I do not speak Spanish, so I cannot comment on the specifics regarding translation. However, if Spanish speakers were unanimous in criticizing the translation I might think there was something to the concerns our hand-wringing friends on the right are expressing.

But that is not the case. I have read any number of Spanish speakers say that the English translation is accurate. And translation, by definition, is an inexact process.

Further, all this is a bit moot: the official version is the Latin one, regardless the language in which it was originally composed.

And really, the Vatican is going to release a translation of the pope’s words that somehow contradict him? Incompetence? Or something more sinister?

Is it not clear that these things are really smokescreens? That in fact many people are uncomfortable with the Holy Father’s radical ideas about the global capitalist system?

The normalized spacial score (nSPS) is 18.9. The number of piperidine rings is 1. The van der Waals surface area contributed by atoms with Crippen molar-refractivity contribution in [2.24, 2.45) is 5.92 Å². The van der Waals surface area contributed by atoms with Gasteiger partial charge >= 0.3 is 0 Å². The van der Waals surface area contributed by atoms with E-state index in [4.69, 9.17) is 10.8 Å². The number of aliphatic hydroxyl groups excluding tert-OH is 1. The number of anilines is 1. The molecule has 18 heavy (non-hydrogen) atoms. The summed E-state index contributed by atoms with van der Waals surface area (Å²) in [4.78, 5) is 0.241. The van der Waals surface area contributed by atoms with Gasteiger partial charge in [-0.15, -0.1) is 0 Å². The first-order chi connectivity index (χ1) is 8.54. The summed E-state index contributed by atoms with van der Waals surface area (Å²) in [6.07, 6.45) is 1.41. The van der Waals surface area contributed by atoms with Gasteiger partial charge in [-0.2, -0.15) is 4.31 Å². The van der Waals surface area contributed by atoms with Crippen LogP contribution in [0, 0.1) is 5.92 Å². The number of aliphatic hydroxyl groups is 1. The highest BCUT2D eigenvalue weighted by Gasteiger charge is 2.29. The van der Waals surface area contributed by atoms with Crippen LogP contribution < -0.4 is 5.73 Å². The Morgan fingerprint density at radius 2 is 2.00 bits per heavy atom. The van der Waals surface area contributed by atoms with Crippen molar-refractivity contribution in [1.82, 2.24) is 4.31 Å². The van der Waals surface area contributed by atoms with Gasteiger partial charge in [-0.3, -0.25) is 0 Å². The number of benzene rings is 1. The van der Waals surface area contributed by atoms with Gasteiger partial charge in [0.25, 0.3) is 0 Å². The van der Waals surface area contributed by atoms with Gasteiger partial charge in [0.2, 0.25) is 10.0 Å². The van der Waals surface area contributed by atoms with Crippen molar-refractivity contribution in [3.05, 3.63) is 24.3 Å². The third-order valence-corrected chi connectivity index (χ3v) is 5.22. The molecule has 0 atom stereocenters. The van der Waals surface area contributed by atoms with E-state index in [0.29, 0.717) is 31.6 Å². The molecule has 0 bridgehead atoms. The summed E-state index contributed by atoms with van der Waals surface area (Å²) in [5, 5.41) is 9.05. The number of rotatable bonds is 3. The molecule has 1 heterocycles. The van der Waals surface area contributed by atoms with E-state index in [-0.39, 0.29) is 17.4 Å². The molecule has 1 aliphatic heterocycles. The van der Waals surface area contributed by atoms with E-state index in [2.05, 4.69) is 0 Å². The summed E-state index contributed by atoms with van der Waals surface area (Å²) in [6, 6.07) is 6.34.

I would only suggest to our libertarian or neoconservative friends that they read this beautiful exhortation with an open mind and open heart; after all with all the concentration on social questions a lot is being missed. While the pope pretty clearly is critical of the international corporatocracy that is but small part of what he is offering us.

And if, after prayerful reading, you still cannot agree, fine. I realize that much of what the pope says contradicts your long held beliefs, maybe even received under the mistake notion that economic liberalism is somehow “Catholic”; there has been a lot of disinformation about such things for a very long time.

If so, relax. It is not de fide; no one is go kick you out of the Church for adhering to your beliefs, any more than they are going to kick out people who dissent on any number of other teachings of the ordinary magisterium.

Heck, few are shown the door even for dissenting on de fide doctrines, and Francis shows every sign of opening the doors, rather than battening down the hatches.

Just, please, stop telling people that free market ideology is somehow “papal economics”, as the unfortunate Fr Zieba OP  titled his untimely book.